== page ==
I think many of us have probably used podcasts in our teaching, but we generally use podcasts that others have developed. For instance, I'm particularly fond of some of the CBC podcasts. However, we can develop our own podcasts; ten years ago we used to use tape recorders for a variety of listening exercises. I don't know about you, but my tape deck no longer works;-) In this day and age, podcasting is the way to go. Three years ago I made a podcast as part of the Blogging4Beginners course I took through evo, and I embedded it in the sidebar of one of my class blogs as a way to introduce myself to students:
Currently, I'm planning to deliver the listening materials associated with one of my courses through podcasting and replace the CDs that currently go out to students. I'm just waiting for the last publisher to give me permission ...
I used podomatic last time around, but there are a number of recommended podcasting systems:


I've never paid as much attention to wikis as I have to blogs. In part that's because I'm always looking for a way to actually use the technology in my own teaching. Because of the totally asynchronous nature of AU courses, I've had difficulty seeing the applicability. I've also noticed that when it comes to using wikis, most of us prefer to write comments than actually change or add to something someone else has written.

Nevertheless, as part of the Becoming a Webhead course, I decided I had to develop a wiki. I gave it a title as though I were going to use it with one of my classes. I put two exercises there and linked to the wiki tutorial that comes with pbwiki. One of the exercises is designed to try to show students the way to actually use a wiki--they are required to add information.

There are also some other recommended wiki hosting sites:
It would be good to hear from someone who has more experience of developing wikis.

Friday, February 5, 2010


I'm having a hard time keeping up with the schedule for this workshop; luckily I already have some familiarity with the topics this week--blogs, wikis, and podcasts. I did develop my own experimental wiki with pbwiki, but I haven't looked at podcasting since I made one three years ago and embedded it in one of my blogs.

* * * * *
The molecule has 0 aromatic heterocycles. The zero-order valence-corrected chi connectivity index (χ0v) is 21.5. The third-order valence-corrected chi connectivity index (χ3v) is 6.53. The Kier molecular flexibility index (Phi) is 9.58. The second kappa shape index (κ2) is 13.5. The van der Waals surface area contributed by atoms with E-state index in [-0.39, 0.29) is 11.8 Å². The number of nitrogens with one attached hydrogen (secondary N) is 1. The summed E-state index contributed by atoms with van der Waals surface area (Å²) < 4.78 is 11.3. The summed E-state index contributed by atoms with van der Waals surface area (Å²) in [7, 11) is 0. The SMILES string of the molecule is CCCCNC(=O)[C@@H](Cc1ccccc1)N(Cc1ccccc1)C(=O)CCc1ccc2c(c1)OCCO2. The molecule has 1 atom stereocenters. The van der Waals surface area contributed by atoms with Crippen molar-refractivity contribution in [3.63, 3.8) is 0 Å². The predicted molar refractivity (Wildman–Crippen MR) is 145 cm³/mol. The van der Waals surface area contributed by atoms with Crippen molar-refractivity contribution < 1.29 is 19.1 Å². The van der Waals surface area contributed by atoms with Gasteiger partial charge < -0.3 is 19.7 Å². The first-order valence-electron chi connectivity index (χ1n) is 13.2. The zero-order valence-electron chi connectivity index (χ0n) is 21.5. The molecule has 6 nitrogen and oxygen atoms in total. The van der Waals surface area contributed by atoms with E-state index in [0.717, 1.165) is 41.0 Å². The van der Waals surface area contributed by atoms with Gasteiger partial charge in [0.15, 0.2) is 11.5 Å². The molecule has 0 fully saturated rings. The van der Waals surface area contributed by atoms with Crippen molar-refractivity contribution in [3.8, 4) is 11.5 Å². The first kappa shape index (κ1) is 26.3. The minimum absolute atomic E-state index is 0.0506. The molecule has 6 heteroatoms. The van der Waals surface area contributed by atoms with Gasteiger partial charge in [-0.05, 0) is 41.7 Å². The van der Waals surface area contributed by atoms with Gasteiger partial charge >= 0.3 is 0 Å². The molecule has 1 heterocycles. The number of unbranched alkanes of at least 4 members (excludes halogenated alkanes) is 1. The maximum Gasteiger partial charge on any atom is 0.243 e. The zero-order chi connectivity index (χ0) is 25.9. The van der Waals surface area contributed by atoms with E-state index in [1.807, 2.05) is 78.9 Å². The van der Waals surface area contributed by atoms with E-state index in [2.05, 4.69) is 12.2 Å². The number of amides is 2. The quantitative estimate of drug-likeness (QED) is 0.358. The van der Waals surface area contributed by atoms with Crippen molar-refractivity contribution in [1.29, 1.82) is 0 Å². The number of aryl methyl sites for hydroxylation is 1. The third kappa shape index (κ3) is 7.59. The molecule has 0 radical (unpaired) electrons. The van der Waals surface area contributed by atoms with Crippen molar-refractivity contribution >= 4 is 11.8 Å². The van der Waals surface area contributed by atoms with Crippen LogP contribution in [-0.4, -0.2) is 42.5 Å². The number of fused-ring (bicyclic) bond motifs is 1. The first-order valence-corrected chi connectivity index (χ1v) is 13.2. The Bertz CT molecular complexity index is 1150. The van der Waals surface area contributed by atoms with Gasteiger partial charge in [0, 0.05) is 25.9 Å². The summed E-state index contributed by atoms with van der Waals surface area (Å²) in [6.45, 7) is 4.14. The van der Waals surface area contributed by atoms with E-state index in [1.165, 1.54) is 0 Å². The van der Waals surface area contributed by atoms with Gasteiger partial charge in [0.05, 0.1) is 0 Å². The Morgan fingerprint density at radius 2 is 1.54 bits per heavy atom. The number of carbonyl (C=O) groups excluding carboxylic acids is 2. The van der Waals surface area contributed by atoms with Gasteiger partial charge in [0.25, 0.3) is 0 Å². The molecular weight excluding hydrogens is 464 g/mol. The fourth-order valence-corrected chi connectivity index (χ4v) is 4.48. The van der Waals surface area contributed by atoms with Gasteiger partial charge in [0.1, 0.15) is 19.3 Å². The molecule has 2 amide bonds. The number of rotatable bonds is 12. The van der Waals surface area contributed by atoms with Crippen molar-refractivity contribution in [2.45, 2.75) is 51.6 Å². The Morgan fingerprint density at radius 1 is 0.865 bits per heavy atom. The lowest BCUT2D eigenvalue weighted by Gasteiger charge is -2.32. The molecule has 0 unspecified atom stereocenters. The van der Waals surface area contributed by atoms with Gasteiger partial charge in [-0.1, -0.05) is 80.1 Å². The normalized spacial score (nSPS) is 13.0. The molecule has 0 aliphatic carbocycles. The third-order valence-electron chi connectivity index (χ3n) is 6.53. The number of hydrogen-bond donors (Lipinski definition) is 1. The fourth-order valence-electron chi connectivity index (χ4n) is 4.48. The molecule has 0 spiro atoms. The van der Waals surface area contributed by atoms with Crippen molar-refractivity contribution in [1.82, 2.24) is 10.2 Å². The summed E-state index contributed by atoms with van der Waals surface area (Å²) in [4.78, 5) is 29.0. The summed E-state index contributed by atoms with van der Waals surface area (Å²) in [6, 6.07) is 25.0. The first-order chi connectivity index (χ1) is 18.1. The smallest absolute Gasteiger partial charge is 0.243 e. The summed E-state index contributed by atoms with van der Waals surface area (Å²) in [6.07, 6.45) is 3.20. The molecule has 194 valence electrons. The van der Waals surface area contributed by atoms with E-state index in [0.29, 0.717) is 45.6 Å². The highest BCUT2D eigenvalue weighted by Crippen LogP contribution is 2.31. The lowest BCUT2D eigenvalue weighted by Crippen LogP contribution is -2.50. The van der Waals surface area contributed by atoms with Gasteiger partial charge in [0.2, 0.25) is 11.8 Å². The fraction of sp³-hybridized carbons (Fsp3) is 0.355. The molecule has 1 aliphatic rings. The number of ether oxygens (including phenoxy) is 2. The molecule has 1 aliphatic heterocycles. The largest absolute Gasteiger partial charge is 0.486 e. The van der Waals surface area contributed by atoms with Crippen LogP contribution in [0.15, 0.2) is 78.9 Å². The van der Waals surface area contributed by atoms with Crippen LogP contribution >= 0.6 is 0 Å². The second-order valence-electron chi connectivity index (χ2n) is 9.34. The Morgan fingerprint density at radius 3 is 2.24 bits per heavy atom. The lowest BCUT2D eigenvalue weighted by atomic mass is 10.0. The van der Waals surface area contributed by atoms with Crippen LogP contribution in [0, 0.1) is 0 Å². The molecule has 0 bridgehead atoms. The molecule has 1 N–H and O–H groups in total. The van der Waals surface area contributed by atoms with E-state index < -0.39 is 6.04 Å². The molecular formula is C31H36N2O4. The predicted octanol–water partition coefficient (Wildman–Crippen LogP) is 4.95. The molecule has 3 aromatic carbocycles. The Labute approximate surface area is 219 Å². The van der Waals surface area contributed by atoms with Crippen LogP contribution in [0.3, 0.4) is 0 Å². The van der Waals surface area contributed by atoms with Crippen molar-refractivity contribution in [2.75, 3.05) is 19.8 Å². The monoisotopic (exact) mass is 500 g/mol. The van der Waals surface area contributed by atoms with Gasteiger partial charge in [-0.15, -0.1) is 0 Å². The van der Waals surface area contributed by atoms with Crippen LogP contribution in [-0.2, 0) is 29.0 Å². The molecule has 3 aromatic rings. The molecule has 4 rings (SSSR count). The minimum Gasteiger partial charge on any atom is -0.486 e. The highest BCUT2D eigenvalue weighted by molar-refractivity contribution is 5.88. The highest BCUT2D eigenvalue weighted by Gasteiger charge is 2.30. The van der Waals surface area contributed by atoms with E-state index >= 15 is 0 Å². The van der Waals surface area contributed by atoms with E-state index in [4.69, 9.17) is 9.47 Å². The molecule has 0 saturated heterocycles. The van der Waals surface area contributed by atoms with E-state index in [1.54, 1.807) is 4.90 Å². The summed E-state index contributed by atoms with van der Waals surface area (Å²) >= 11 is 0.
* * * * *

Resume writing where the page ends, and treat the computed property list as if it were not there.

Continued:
This particular blog is hosted by blogger (the one I'm most familiar with), but there are a number of other popular hosting sites:
You may like to try these blogging services
However, I have found myself exploring a variety of other blogs this week; we have a visiting scholar from China, and she is interested in developing a blog of her adventures in Canada. it's a blog she wants to share with the people she's meeting in Canada and with family, friends and colleagues back in China. As she's an EFL specialist, I'm her unofficial mentor. We tried Blogger, but we soon realized that was blocked in China. Then we tried WordPress (a new venture for me); that was also blocked. We finally found a platform that is based in China: I couldn't help much with that, but with a few instructions, I was able to leave a comment. I have permission to share the actual blog. If you want toleave a comment, the green button is "publish", the word verification is straight forward, and the box above the post is for your name (not a title as I originally thought).

One of the really good things about the evo courses is that even if you don't have the time to do everything during the timeframe of the course, the resources are always there for exploration at a later date--we all tend to think we'll have more time at some hypothetical date in the future!